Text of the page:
Linear Transformations

Prerequisites
None

Learning Objectives

1. Give the formula for a linear transformation
2. Determine whether a transformation is linear
3. Describe what is linear about a linear transformation

Often it is necessary to transform data from one measurement scale to another. For example, you might want to convert height measured in feet to height measured in inches. Table 1 shows the heights of five people measured in both feet and inches. To transform feet to inches, you simply multiply by 12. Similarly, to transform inches to feet, you divide by 12.

Table 1. Converting between feet and inches
 Feet Inches 5.00 6.25 5.50 5.75 60 75 66 69

Some conversions require that you multiply by a number and then add a second number. A good example of this is the transformation between degrees Centigrade and degrees Fahrenheit. Table 2 shows the temperatures of 5 US cities in the earlier afternoon of November 16, 2002.

Table 2. Temperatures in 5 cities on 11/16/2002
 City Degrees Fahrenheit Degrees Centigrade Houston Chicago Minneapolis Miami Phoenix 54 37 31 78 70 12.22 2.78 -0.56 25.56 21.11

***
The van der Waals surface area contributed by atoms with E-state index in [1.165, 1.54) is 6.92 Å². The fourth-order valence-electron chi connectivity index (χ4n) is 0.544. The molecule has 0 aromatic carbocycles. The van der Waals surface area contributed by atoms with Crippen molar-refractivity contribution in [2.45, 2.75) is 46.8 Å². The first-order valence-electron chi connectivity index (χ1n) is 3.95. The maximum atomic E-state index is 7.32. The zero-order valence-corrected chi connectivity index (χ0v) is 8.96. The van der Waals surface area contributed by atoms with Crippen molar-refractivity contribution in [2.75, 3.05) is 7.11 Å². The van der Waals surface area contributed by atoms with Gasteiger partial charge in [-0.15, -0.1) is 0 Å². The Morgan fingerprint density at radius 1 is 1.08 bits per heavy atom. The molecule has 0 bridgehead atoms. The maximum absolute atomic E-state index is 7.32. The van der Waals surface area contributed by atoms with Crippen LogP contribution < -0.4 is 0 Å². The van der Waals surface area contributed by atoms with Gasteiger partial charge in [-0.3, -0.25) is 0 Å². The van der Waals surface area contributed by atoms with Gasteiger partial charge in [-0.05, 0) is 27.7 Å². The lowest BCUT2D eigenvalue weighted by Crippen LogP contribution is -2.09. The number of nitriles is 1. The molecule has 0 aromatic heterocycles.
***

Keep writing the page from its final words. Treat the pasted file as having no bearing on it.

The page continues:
The formula to transform Centigrade to Fahrenheit is:

F = 1.8C + 32

The formula for converting from Fahrenheit to Centigrade is

C = 0.5556F - 17.778

The transformation consists of multiplying by a constant and then adding a second constant. For the conversion from Centigrade to Fahrenheit, the first constant is 1.8 and the second is 32.

Figure 1 shows a plot of degrees Centigrade as a function of degrees Fahrenheit. Notice that the points form a straight line. This will always be the case if the transformation from one scale to another consists of multiplying by one constant and then adding a second constant. Such transformations are therefore called linear transformations.